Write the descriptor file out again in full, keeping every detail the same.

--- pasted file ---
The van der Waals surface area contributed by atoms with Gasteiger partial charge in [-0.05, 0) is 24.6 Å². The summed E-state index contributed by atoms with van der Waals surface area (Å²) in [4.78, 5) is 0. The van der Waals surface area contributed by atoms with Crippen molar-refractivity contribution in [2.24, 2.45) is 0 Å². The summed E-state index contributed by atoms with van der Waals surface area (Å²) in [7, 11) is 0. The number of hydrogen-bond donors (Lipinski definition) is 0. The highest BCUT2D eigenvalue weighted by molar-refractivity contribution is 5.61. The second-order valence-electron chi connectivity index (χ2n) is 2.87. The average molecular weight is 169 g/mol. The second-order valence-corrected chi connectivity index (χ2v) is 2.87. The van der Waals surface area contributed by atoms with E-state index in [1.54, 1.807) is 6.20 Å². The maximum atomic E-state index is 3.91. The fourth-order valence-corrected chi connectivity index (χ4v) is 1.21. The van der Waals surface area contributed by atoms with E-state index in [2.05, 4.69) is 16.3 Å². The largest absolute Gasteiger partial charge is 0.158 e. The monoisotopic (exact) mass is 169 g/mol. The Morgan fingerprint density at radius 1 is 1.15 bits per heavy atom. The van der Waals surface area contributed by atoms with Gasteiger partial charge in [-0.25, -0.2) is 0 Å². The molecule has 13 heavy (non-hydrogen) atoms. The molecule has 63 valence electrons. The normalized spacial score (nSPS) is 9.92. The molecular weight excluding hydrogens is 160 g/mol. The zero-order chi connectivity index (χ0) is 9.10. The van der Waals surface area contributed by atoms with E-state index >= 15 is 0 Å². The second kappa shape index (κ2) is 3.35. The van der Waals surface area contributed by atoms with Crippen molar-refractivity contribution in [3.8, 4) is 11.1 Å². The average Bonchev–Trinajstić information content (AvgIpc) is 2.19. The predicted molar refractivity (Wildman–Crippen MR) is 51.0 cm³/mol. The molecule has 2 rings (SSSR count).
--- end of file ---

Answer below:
The van der Waals surface area contributed by atoms with Gasteiger partial charge in [-0.05, 0) is 24.6 Å². The summed E-state index contributed by atoms with van der Waals surface area (Å²) in [4.78, 5) is 0. The van der Waals surface area contributed by atoms with Crippen molar-refractivity contribution in [2.24, 2.45) is 0 Å². The summed E-state index contributed by atoms with van der Waals surface area (Å²) in [7, 11) is 0. The number of hydrogen-bond donors (Lipinski definition) is 0. The highest BCUT2D eigenvalue weighted by molar-refractivity contribution is 5.61. The second-order valence-electron chi connectivity index (χ2n) is 2.87. The average molecular weight is 169 g/mol. The second-order valence-corrected chi connectivity index (χ2v) is 2.87. The van der Waals surface area contributed by atoms with E-state index in [1.54, 1.807) is 6.20 Å². The maximum atomic E-state index is 3.91. The fourth-order valence-corrected chi connectivity index (χ4v) is 1.21. The van der Waals surface area contributed by atoms with E-state index in [2.05, 4.69) is 16.3 Å². The largest absolute Gasteiger partial charge is 0.158 e. The monoisotopic (exact) mass is 169 g/mol. The Morgan fingerprint density at radius 1 is 1.15 bits per heavy atom. The van der Waals surface area contributed by atoms with Gasteiger partial charge in [-0.25, -0.2) is 0 Å². The molecule has 13 heavy (non-hydrogen) atoms. The molecule has 63 valence electrons. The normalized spacial score (nSPS) is 9.92. The molecular weight excluding hydrogens is 160 g/mol. The zero-order chi connectivity index (χ0) is 9.10. The van der Waals surface area contributed by atoms with E-state index >= 15 is 0 Å². The second kappa shape index (κ2) is 3.35. The van der Waals surface area contributed by atoms with Crippen molar-refractivity contribution in [3.8, 4) is 11.1 Å². The average Bonchev–Trinajstić information content (AvgIpc) is 2.19. The predicted molar refractivity (Wildman–Crippen MR) is 51.0 cm³/mol. The molecule has 2 rings (SSSR count).